As you’re probably already aware, when you tell your attorney secrets, they are generally protected by attorney client privilege. That means that the attorney can’t tell anyone what you’ve told them.
Of course, ethically, there are a few exceptions – like, if you tell us you’re about to commit a crime, particularly if that crime would cause injury to other people. We can also share information in order to comply with a court order, or to defend ourselves in malpractice suits. If you want to read the rule in its entirety, feel free.
For most communications, though, what you tell us is privileged, and we can’t reveal it to anyone else. As you can probably imagine, there are very few scenarios that arise where our clients tell us they’re going to go out and commit a crime, especially in family law. Maybe that happens to criminal defense attorneys, but I can tell you honestly that I’ve never even considered breaking privilege over something like that – it just doesn’t happen very often.
Attorneys take their duty of confidentiality very seriously. I remember hearing a pretty funny story when I first started. One of the other attorneys in my office had represented a sort of family friend. After the case was over, the former client saw her attorney and her husband out at a party. She started discussing her case in front of the attorney and her husband, and the husband looked confused. “But,” the former client said, also confused. “I thought she’d have told you!” “No!” our attorney said, aghast. “I can’t share the details of my cases!” The client laughed, the attorney laughed, and no truly sensitive information was shared (and, of course, by that point, it would have likely been irrelevant anyway). But that just goes to show how seriously we take the privileged nature of our conversations.
That doesn’t mean, though, that short of threatening to murder people, that you can do or say whatever you want. You can break privilege yourself, and put yourself in a pretty tricky situation – and, if you do that, it won’t matter how tight lipped your attorney has been. So, definitely, when it comes to confidentiality and attorney client privilege, you should tread very carefully.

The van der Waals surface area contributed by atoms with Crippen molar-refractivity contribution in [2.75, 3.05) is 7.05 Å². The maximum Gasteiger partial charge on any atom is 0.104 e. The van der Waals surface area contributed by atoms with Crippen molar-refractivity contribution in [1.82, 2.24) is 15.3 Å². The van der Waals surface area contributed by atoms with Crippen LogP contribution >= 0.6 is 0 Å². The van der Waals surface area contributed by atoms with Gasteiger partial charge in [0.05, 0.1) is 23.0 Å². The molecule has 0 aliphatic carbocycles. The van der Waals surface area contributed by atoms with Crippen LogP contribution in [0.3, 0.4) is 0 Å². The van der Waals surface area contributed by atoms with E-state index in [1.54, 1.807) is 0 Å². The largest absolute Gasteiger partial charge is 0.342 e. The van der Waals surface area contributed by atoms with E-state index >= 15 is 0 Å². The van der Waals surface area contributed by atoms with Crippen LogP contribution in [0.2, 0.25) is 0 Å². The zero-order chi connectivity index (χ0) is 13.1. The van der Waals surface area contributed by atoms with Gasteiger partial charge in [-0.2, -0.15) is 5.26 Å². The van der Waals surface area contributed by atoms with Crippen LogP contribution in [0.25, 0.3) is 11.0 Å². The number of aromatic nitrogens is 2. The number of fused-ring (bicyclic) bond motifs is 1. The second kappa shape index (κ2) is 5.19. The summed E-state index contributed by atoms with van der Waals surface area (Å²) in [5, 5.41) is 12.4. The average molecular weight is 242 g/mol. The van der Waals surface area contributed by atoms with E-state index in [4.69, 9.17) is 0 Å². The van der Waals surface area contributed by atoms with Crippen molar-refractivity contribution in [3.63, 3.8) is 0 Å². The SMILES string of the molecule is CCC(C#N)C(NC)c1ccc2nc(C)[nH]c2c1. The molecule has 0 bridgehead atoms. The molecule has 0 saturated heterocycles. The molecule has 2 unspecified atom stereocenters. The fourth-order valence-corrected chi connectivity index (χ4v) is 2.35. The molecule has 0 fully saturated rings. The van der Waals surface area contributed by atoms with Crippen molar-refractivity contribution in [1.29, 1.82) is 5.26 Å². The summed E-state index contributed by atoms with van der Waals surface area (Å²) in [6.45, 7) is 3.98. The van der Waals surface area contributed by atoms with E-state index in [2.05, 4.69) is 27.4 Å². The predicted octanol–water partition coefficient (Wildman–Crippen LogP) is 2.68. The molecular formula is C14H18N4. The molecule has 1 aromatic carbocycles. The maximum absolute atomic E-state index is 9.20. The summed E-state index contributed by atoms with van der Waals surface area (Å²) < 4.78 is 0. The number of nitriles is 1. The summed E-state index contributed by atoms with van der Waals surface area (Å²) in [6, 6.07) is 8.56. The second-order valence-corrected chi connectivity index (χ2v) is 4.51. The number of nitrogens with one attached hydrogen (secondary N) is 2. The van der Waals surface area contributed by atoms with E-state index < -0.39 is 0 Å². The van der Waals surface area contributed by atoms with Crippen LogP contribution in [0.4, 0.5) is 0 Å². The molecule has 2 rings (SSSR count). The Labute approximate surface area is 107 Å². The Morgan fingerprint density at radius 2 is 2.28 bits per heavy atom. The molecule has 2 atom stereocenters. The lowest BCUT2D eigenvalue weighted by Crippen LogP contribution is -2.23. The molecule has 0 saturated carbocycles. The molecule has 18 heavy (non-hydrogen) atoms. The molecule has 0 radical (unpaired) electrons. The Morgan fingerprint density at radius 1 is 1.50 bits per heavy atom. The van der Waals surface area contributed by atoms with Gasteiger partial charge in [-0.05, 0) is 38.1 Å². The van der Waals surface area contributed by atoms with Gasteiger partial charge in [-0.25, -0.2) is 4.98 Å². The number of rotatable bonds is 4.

The two most common ways we see attorney client privilege defeated:
1. Bringing other people to meetings with your attorney.
We talk about this a lot in the context of our initial consultations. Though you certainly can bring someone else, and many people do, it does defeat confidentiality. Once there’s a third person in the room, the attorney’s communications with you are no longer privileged.
That’s not to say you should never bring someone in, but you should be very selective about it. There are all sorts of issues that can come up when you have someone else in the office with you, but none is more important that the fact that, at that point, you’ve waived the confidentiality of your communications.
A lot of times, we try to compromise to mitigate the risk. Though you may want your mom or your dad or your sister to sit in on your appointment, to the extent that we’re discussing confidential things related to case strategy, we may ask whether you’d prefer to leave them in the waiting room. That’s not to say that you have to agree; certainly, privilege is yours to waive if you prefer. But it’s also our job to let you know the potential impact of that third set of ears in the appointment, and to let you make that decision for yourself.
2. Sharing emails or other communications with a third party (especially your husband!)
This one is probably even bigger – it certainly happens more often, and with more damaging effects.
If you get an email from your attorney, it is a privileged communication. You break that privilege, though, if you forward that email on to someone else.
You might be surprised at how often a client forwards an email from us to her husband! To me, it seems preposterous – after all, isn’t hiring a divorce attorney definitive proof that the two of you are no longer on the same side? Why would you share that information with him?